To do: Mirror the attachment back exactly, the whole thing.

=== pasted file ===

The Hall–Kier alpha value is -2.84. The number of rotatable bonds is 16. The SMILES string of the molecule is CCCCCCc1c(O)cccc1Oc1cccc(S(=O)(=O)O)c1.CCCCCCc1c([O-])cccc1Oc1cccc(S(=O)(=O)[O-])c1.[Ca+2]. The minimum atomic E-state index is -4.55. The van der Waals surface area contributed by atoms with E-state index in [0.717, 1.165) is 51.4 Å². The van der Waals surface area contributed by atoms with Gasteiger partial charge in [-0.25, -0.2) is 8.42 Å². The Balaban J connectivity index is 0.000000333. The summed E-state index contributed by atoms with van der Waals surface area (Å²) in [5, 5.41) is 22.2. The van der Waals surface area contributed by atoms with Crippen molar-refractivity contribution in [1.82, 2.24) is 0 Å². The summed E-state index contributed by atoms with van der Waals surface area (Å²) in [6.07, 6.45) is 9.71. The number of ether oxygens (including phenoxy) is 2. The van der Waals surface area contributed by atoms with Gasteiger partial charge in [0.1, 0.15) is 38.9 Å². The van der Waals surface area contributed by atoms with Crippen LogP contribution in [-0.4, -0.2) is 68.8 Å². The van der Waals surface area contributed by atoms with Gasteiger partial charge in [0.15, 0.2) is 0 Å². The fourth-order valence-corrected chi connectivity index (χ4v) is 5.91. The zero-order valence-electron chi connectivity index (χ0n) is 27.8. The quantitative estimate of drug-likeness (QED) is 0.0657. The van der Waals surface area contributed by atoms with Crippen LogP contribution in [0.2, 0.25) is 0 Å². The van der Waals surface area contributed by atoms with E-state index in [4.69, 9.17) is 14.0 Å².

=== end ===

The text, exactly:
The Hall–Kier alpha value is -2.84. The number of rotatable bonds is 16. The SMILES string of the molecule is CCCCCCc1c(O)cccc1Oc1cccc(S(=O)(=O)O)c1.CCCCCCc1c([O-])cccc1Oc1cccc(S(=O)(=O)[O-])c1.[Ca+2]. The minimum atomic E-state index is -4.55. The van der Waals surface area contributed by atoms with E-state index in [0.717, 1.165) is 51.4 Å². The van der Waals surface area contributed by atoms with Gasteiger partial charge in [-0.25, -0.2) is 8.42 Å². The Balaban J connectivity index is 0.000000333. The summed E-state index contributed by atoms with van der Waals surface area (Å²) in [5, 5.41) is 22.2. The van der Waals surface area contributed by atoms with Crippen molar-refractivity contribution in [1.82, 2.24) is 0 Å². The summed E-state index contributed by atoms with van der Waals surface area (Å²) in [6.07, 6.45) is 9.71. The number of ether oxygens (including phenoxy) is 2. The van der Waals surface area contributed by atoms with Gasteiger partial charge in [0.1, 0.15) is 38.9 Å². The van der Waals surface area contributed by atoms with Crippen LogP contribution in [-0.4, -0.2) is 68.8 Å². The van der Waals surface area contributed by atoms with Gasteiger partial charge in [0.15, 0.2) is 0 Å². The fourth-order valence-corrected chi connectivity index (χ4v) is 5.91. The zero-order valence-electron chi connectivity index (χ0n) is 27.8. The quantitative estimate of drug-likeness (QED) is 0.0657. The van der Waals surface area contributed by atoms with Crippen LogP contribution in [0.2, 0.25) is 0 Å². The van der Waals surface area contributed by atoms with E-state index in [4.69, 9.17) is 14.0 Å².